The complainant speaks: Monday night, former UN Ambassador Joe Wilson appeared on MSNBC's Countdown with Keith Olbermann (Video via MSNBC.com) to tell his side of the story after filing last week's lawsuit against Vice President Dick Cheney, his former chief of staff Scooter Libby and presidential "Turd Blossom" Karl Rove for blowing his wife Valerie Plame's covert status by leaking her identity to the press. This interview came directly on the heels (though it was promised last week upon the announcement of the suit) of conservative columnist and victim of verbal diarrhea Robert Novak , who was the only person to print Plame's name (Time Magazine's Matthew Cooper published it online), and kept mum for the past three years over whether he'd come under the scrutiny of Special Prosecutor Patrick Fitzgerald's ceiling lamp in the proverbial hot seat. Novak often said during the investigation that if he was ever going to discuss who his sources were, he would write all about in a very special after-school column. Well, it finally happened on July 12, and not a minute too soon. One day before the Wilsons filed their suit, Novak published his "tell-some" column online (put in perspective by MediaMatters.org here), then appeared on this week's edition of "Meet the Press." What did he have to offer? The usual: a bit from column A - "She wasn't covert" - a bit from column B - "The media (in this case, New York's Newsday) misquoted me."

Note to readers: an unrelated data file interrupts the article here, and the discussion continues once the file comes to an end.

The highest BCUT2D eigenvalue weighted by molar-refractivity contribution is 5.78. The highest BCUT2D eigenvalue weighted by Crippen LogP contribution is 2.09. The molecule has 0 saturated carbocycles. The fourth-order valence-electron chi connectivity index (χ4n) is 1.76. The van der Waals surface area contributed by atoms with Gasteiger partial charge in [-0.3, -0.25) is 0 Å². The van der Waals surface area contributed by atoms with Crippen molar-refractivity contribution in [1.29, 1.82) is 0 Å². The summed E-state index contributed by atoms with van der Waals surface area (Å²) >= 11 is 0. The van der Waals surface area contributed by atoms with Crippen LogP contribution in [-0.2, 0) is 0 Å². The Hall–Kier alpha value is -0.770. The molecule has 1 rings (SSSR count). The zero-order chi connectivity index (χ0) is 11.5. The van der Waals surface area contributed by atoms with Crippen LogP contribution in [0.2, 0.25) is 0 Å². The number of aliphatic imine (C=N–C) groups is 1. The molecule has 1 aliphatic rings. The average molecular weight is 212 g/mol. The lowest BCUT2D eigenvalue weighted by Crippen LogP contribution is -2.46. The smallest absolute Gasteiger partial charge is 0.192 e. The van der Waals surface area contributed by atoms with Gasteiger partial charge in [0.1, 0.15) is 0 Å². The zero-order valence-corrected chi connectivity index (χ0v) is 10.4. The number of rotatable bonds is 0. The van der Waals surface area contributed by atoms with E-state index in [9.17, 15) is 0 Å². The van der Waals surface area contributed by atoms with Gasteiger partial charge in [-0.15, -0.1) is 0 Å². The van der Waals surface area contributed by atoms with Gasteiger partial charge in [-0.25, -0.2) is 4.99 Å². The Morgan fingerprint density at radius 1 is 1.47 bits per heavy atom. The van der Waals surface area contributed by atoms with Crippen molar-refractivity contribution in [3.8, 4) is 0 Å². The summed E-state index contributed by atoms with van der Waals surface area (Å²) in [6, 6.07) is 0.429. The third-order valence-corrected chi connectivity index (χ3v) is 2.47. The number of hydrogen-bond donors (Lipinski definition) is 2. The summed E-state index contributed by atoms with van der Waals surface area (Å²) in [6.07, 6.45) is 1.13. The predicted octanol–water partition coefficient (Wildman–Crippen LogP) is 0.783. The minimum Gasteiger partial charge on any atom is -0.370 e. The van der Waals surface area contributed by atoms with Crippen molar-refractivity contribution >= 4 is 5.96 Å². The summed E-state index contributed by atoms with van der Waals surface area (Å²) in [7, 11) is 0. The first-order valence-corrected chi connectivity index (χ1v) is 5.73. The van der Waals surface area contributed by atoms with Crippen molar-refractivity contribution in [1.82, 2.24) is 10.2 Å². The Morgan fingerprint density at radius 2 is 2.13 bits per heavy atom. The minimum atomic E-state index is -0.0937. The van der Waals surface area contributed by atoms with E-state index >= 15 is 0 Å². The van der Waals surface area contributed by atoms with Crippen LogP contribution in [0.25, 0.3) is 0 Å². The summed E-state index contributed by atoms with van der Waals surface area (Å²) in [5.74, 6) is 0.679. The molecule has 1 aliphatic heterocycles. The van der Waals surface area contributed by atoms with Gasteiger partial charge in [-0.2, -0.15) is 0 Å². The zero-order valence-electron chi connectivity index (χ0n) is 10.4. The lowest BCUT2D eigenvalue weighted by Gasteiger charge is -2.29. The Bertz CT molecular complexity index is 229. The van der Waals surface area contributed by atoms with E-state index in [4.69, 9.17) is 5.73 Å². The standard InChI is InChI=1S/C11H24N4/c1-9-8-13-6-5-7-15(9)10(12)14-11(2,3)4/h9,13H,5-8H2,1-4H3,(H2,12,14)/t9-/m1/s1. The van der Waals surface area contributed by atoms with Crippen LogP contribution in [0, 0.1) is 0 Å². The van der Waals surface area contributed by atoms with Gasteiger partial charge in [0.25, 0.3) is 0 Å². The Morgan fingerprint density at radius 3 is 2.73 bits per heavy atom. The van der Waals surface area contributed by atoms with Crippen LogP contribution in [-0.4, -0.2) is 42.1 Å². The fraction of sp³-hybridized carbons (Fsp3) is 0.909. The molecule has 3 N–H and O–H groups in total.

The interview with Wilson was actually promised by Olbermann on the edition of his show the day the suit was filed, and he had the Wilsons' lawyer Edwin Cherminsky on his show the following day (Video via MSNBC.com). Olbermann set it up by reminding us all that even Robert Novak doesn't seem to know what he's talking about. In 2003, Novak told Newsday (in which I, full disclosure, have been published several times) that he did not "dig out" Plame's name, but that it was given to him and he used it. Later on, he said that a senior official had given him Plame's name. Then he said Newsday misquoted him. Now he says "They didn't give me the name." Well. That clears up everything. On to the interview with Joe Wilson.
Keith asks for Wilson's reaction to Novak's MTP appearance. Apparently, Wilson spoke with Novak right after the leak, and this is what Novak said: He claimed to have a CIA source, then quoted two administration sources, but then said he misspoke when he mentioned the CIA source. In his column last week, Novak named Bill Harlow as his confirming source. That's Bill Harlow, former spokesperson for the CIA. I'd put that in capital letters for emphasis, but it already is. Harlow told Novak not to use Plame's name, which is CIA-speak for, "Um, I really shouldn't have told you that. Oops. Um...So, oh my god! Bush said 'Shit' on the TV! And by the way, don't print that thing about the covert operative. It's a threat to national security."
Then Keith brings up the elephant in the room (GOP mascot pun intended): that Novak's statements are "unclear" and "self-contradictory." Are they suing to seek clarity in the case? Wilson says that's certainly one objective, but they are more concerned with "why they did this":